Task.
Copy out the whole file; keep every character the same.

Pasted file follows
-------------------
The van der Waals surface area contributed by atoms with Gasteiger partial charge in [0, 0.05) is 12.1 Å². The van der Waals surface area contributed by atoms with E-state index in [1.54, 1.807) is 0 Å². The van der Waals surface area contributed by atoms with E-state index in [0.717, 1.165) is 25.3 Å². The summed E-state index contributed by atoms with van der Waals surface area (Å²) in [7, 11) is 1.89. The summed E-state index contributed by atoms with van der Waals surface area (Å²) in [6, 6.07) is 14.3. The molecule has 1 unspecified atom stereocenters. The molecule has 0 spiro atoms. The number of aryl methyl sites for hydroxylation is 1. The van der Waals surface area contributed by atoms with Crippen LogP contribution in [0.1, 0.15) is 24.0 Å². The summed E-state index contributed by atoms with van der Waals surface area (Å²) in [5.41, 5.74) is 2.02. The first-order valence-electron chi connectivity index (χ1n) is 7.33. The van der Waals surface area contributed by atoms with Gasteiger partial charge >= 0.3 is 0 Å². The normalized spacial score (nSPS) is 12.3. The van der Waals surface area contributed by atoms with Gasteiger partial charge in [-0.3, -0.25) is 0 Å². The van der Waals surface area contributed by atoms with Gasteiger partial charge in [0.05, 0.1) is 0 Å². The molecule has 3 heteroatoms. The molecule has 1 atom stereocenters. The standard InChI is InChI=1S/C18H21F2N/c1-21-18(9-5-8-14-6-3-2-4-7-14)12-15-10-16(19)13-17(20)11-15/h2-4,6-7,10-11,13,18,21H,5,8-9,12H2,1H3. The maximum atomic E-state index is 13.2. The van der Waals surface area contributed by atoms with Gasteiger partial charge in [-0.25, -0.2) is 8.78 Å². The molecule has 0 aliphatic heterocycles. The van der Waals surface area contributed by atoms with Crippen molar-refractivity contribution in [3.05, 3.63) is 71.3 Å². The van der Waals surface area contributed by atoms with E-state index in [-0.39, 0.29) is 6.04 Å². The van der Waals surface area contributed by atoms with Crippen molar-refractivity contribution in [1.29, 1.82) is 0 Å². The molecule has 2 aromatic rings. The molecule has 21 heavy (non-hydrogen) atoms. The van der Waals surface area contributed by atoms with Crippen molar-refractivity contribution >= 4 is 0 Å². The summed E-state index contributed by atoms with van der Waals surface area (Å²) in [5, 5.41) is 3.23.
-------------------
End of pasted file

The van der Waals surface area contributed by atoms with Gasteiger partial charge in [0, 0.05) is 12.1 Å². The van der Waals surface area contributed by atoms with E-state index in [1.54, 1.807) is 0 Å². The van der Waals surface area contributed by atoms with E-state index in [0.717, 1.165) is 25.3 Å². The summed E-state index contributed by atoms with van der Waals surface area (Å²) in [7, 11) is 1.89. The summed E-state index contributed by atoms with van der Waals surface area (Å²) in [6, 6.07) is 14.3. The molecule has 1 unspecified atom stereocenters. The molecule has 0 spiro atoms. The number of aryl methyl sites for hydroxylation is 1. The van der Waals surface area contributed by atoms with Crippen LogP contribution in [0.1, 0.15) is 24.0 Å². The summed E-state index contributed by atoms with van der Waals surface area (Å²) in [5.41, 5.74) is 2.02. The first-order valence-electron chi connectivity index (χ1n) is 7.33. The van der Waals surface area contributed by atoms with Gasteiger partial charge >= 0.3 is 0 Å². The normalized spacial score (nSPS) is 12.3. The van der Waals surface area contributed by atoms with Gasteiger partial charge in [-0.3, -0.25) is 0 Å². The van der Waals surface area contributed by atoms with Gasteiger partial charge in [0.05, 0.1) is 0 Å². The molecule has 3 heteroatoms. The molecule has 1 atom stereocenters. The standard InChI is InChI=1S/C18H21F2N/c1-21-18(9-5-8-14-6-3-2-4-7-14)12-15-10-16(19)13-17(20)11-15/h2-4,6-7,10-11,13,18,21H,5,8-9,12H2,1H3. The maximum atomic E-state index is 13.2. The van der Waals surface area contributed by atoms with Gasteiger partial charge in [-0.25, -0.2) is 8.78 Å². The molecule has 0 aliphatic heterocycles. The van der Waals surface area contributed by atoms with Crippen molar-refractivity contribution in [3.05, 3.63) is 71.3 Å². The van der Waals surface area contributed by atoms with E-state index in [-0.39, 0.29) is 6.04 Å². The van der Waals surface area contributed by atoms with Crippen molar-refractivity contribution in [1.29, 1.82) is 0 Å². The molecule has 2 aromatic rings. The molecule has 21 heavy (non-hydrogen) atoms. The van der Waals surface area contributed by atoms with Crippen molar-refractivity contribution >= 4 is 0 Å². The summed E-state index contributed by atoms with van der Waals surface area (Å²) in [5, 5.41) is 3.23.